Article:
Nonsuppressed glucagon after glucose challenge as a potential predictor for glucose tolerance

Róbert Wagner, Liisa H. Hakaste, Emma Ahlqvist, Martin Heni, Jürgen Machann, Fritz Schick, Emmanuel Van Obberghen, Norbert Stefan, Baptist Gallwitz, Tiinamaija Tuomi, Hans Ulrich Häring, Leif Groop, Andreas Fritsche

Research output: Contribution to journalArticlepeer-review

16 Citations (SciVal)

Abstract

Glucagon levels are classically suppressed after glucose challenge. It is still not clear as to whether a lack of suppression contributes to hyperglycemia and thus to the development of diabetes. We investigated the association of postchallenge change in glucagon during oral glucose tolerance tests (OGTTs), hypothesizing that higher postchallenge glucagon levels are observed in subjects with impaired glucose tolerance (IGT). Glucagon levels were measured during OGTT in a total of 4,194 individuals without diabetes in three large European cohorts. Longitudinal changes in glucagon suppression were investigated in 50 participants undergoing a lifestyle intervention. Only 66-79% of participants showed suppression of glucagon at 120 min (fold change glucagon120/0 <1) during OGTT, whereas 21-34% presented with increasing glucagon levels (fold change glucagon120/0 ≥1). Participants with nonsuppressed glucagon120 had a lower risk of IGT in all cohorts (odds ratio 0.44-0.53, P < 0.01). They were also leaner and more insulin sensitive and had lower liver fat contents. In the longitudinal study, an increase of fold change glucagon120/0 was associated with an improvement in insulin sensitivity (P = 0.003). We characterize nonsuppressed glucagon120 during the OGTT. Lower glucagon suppression after oral glucose administration is associated with a metabolically healthier phenotype, suggesting that it is not an adverse phenomenon.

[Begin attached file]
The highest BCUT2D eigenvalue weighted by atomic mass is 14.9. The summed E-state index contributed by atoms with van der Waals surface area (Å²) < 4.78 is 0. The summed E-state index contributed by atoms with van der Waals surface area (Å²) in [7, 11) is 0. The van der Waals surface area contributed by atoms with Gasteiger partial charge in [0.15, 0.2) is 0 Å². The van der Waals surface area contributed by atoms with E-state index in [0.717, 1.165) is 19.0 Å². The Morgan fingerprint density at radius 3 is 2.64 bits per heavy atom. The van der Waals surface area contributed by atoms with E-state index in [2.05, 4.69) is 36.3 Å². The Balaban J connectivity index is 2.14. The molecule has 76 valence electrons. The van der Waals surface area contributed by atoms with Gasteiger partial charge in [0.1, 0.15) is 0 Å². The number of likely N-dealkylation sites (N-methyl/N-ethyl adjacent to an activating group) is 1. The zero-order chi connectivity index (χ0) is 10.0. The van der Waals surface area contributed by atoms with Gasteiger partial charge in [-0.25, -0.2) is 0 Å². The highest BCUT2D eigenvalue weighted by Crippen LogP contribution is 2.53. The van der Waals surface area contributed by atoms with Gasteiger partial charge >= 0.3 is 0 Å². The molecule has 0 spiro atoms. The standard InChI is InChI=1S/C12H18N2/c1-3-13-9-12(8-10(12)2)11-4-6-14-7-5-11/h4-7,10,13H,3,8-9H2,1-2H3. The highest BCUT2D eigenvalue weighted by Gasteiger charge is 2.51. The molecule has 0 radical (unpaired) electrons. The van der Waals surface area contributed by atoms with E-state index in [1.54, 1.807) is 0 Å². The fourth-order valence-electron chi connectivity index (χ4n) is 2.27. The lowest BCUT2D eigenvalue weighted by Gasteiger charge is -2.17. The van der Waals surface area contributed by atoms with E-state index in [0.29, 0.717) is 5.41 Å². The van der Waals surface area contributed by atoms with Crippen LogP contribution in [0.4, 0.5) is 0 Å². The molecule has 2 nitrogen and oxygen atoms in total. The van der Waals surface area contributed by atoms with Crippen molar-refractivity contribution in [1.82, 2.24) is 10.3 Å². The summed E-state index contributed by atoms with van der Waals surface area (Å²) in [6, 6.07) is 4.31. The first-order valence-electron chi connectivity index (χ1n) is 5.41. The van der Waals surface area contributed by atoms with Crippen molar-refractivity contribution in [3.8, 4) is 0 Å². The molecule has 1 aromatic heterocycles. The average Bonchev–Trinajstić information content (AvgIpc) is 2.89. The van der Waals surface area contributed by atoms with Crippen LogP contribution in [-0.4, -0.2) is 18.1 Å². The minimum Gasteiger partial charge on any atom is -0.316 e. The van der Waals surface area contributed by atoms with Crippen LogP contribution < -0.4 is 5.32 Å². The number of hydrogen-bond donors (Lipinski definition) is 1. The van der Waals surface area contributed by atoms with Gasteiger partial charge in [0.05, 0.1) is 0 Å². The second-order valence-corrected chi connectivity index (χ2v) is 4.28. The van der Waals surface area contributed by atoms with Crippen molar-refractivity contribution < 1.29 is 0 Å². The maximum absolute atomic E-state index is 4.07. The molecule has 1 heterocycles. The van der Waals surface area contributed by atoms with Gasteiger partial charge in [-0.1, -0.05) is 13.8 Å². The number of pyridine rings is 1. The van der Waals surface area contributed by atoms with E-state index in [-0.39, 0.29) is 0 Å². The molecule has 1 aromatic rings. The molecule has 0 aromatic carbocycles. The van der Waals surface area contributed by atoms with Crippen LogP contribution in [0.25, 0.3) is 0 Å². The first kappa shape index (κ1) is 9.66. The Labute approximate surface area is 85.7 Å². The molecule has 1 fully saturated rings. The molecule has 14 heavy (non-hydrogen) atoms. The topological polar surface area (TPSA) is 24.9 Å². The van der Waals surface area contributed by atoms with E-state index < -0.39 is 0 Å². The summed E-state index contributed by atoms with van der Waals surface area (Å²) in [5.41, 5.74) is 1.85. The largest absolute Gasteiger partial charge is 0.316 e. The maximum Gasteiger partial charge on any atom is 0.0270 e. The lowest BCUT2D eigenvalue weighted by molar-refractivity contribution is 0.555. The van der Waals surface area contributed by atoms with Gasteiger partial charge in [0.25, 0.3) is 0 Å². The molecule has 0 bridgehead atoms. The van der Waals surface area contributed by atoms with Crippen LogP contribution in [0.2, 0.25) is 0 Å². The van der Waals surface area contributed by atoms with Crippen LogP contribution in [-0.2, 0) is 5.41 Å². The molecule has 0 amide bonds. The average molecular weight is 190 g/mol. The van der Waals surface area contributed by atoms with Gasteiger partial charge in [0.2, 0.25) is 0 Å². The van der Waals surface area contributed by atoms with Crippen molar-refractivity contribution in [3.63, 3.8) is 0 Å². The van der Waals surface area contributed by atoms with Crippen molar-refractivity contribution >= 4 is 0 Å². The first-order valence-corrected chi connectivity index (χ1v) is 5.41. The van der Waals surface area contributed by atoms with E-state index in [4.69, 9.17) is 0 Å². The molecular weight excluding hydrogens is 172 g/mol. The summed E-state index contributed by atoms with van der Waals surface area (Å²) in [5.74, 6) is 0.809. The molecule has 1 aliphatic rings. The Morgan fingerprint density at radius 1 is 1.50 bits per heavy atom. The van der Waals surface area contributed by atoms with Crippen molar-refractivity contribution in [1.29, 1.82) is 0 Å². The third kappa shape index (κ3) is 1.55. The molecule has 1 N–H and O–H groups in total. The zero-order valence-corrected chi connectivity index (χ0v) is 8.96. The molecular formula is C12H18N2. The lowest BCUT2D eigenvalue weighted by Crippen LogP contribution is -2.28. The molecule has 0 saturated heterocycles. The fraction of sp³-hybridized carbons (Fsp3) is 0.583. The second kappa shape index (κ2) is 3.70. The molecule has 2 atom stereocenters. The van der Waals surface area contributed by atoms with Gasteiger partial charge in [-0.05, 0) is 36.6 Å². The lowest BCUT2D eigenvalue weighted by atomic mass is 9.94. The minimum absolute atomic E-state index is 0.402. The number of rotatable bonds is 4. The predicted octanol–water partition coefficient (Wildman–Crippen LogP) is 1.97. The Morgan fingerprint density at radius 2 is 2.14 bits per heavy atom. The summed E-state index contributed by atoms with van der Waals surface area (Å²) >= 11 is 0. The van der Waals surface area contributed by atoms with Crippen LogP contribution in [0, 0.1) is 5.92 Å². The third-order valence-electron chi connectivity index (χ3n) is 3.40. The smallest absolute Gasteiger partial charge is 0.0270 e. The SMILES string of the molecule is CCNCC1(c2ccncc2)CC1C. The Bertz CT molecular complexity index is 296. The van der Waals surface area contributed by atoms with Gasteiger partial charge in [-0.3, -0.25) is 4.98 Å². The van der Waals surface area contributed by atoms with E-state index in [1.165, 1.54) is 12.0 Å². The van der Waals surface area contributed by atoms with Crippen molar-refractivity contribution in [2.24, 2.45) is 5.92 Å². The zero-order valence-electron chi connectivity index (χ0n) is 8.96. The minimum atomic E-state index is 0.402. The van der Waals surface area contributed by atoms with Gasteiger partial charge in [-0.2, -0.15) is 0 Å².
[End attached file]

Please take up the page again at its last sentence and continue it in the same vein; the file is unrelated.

Original languageEnglish
Pages (from-to)1373-1379
Number of pages7
JournalDiabetes
Volume66
Issue number5
DOIs
Publication statusPublished - 2017 May 1

Subject classification (UKÄ)

  • Endocrinology and Diabetes

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